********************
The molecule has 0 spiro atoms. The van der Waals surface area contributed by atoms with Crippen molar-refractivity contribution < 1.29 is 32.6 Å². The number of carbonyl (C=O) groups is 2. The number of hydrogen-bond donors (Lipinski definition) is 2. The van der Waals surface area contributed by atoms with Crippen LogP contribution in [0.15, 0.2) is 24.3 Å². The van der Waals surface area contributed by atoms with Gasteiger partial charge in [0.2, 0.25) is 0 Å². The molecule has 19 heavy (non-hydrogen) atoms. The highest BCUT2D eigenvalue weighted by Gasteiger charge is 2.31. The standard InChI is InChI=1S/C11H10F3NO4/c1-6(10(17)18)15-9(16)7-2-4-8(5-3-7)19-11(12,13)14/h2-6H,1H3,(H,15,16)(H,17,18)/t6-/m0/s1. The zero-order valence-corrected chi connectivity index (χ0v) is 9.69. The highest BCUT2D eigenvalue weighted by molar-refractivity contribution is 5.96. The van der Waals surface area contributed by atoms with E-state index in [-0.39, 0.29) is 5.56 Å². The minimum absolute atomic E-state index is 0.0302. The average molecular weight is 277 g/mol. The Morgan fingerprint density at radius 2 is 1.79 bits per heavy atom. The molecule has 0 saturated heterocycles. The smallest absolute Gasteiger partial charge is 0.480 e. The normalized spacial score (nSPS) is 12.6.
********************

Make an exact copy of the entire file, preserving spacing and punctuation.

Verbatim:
The molecule has 0 spiro atoms. The van der Waals surface area contributed by atoms with Crippen molar-refractivity contribution < 1.29 is 32.6 Å². The number of carbonyl (C=O) groups is 2. The number of hydrogen-bond donors (Lipinski definition) is 2. The van der Waals surface area contributed by atoms with Crippen LogP contribution in [0.15, 0.2) is 24.3 Å². The van der Waals surface area contributed by atoms with Gasteiger partial charge in [0.2, 0.25) is 0 Å². The molecule has 19 heavy (non-hydrogen) atoms. The highest BCUT2D eigenvalue weighted by Gasteiger charge is 2.31. The standard InChI is InChI=1S/C11H10F3NO4/c1-6(10(17)18)15-9(16)7-2-4-8(5-3-7)19-11(12,13)14/h2-6H,1H3,(H,15,16)(H,17,18)/t6-/m0/s1. The zero-order valence-corrected chi connectivity index (χ0v) is 9.69. The highest BCUT2D eigenvalue weighted by molar-refractivity contribution is 5.96. The van der Waals surface area contributed by atoms with E-state index in [-0.39, 0.29) is 5.56 Å². The minimum absolute atomic E-state index is 0.0302. The average molecular weight is 277 g/mol. The Morgan fingerprint density at radius 2 is 1.79 bits per heavy atom. The molecule has 0 saturated heterocycles. The smallest absolute Gasteiger partial charge is 0.480 e. The normalized spacial score (nSPS) is 12.6.